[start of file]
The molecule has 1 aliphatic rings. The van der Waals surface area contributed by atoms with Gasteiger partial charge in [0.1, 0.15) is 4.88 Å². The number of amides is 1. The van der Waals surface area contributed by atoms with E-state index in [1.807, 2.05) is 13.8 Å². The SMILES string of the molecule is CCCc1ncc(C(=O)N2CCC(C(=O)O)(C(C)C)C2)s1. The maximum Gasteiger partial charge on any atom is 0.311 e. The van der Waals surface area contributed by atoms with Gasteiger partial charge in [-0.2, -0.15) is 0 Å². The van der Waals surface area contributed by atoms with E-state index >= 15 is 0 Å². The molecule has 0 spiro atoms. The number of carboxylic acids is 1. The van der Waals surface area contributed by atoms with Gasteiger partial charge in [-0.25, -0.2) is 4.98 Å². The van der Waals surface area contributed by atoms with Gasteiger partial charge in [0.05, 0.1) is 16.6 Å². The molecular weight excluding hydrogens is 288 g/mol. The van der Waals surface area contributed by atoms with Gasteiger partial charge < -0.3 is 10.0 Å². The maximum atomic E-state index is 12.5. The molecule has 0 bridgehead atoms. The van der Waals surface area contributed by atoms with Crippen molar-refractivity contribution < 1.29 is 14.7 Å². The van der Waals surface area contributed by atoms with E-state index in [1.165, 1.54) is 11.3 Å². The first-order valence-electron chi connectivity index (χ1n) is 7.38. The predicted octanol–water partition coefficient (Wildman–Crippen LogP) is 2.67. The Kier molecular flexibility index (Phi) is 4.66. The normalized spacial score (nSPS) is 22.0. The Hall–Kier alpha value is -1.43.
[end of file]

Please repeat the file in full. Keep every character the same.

The molecule has 1 aliphatic rings. The van der Waals surface area contributed by atoms with Gasteiger partial charge in [0.1, 0.15) is 4.88 Å². The number of amides is 1. The van der Waals surface area contributed by atoms with E-state index in [1.807, 2.05) is 13.8 Å². The SMILES string of the molecule is CCCc1ncc(C(=O)N2CCC(C(=O)O)(C(C)C)C2)s1. The maximum Gasteiger partial charge on any atom is 0.311 e. The van der Waals surface area contributed by atoms with Gasteiger partial charge in [-0.2, -0.15) is 0 Å². The van der Waals surface area contributed by atoms with E-state index >= 15 is 0 Å². The molecule has 0 spiro atoms. The number of carboxylic acids is 1. The van der Waals surface area contributed by atoms with Gasteiger partial charge in [-0.25, -0.2) is 4.98 Å². The van der Waals surface area contributed by atoms with Gasteiger partial charge in [0.05, 0.1) is 16.6 Å². The molecular weight excluding hydrogens is 288 g/mol. The van der Waals surface area contributed by atoms with Gasteiger partial charge < -0.3 is 10.0 Å². The maximum atomic E-state index is 12.5. The molecule has 0 bridgehead atoms. The van der Waals surface area contributed by atoms with Crippen molar-refractivity contribution < 1.29 is 14.7 Å². The van der Waals surface area contributed by atoms with E-state index in [1.165, 1.54) is 11.3 Å². The first-order valence-electron chi connectivity index (χ1n) is 7.38. The predicted octanol–water partition coefficient (Wildman–Crippen LogP) is 2.67. The Kier molecular flexibility index (Phi) is 4.66. The normalized spacial score (nSPS) is 22.0. The Hall–Kier alpha value is -1.43.